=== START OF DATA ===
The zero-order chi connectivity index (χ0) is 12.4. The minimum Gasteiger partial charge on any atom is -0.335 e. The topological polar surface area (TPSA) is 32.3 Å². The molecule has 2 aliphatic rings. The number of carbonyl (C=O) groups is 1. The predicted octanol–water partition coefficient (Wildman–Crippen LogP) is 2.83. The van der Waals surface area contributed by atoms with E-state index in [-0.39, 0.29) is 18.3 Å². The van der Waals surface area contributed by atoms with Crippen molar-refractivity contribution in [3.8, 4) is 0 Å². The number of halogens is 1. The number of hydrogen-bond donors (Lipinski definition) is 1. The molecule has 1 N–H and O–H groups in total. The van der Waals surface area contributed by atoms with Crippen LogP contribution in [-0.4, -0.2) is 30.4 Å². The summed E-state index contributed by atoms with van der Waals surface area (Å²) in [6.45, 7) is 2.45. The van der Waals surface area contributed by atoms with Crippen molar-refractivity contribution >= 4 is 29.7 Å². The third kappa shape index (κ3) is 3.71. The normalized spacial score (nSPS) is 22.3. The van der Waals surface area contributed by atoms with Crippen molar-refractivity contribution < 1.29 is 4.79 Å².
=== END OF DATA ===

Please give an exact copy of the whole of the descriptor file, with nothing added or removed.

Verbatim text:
The zero-order chi connectivity index (χ0) is 12.4. The minimum Gasteiger partial charge on any atom is -0.335 e. The topological polar surface area (TPSA) is 32.3 Å². The molecule has 2 aliphatic rings. The number of carbonyl (C=O) groups is 1. The predicted octanol–water partition coefficient (Wildman–Crippen LogP) is 2.83. The van der Waals surface area contributed by atoms with E-state index in [-0.39, 0.29) is 18.3 Å². The van der Waals surface area contributed by atoms with Crippen molar-refractivity contribution in [3.8, 4) is 0 Å². The number of halogens is 1. The number of hydrogen-bond donors (Lipinski definition) is 1. The molecule has 1 N–H and O–H groups in total. The van der Waals surface area contributed by atoms with Crippen LogP contribution in [-0.4, -0.2) is 30.4 Å². The summed E-state index contributed by atoms with van der Waals surface area (Å²) in [6.45, 7) is 2.45. The van der Waals surface area contributed by atoms with Crippen molar-refractivity contribution >= 4 is 29.7 Å². The third kappa shape index (κ3) is 3.71. The normalized spacial score (nSPS) is 22.3. The van der Waals surface area contributed by atoms with Crippen molar-refractivity contribution < 1.29 is 4.79 Å².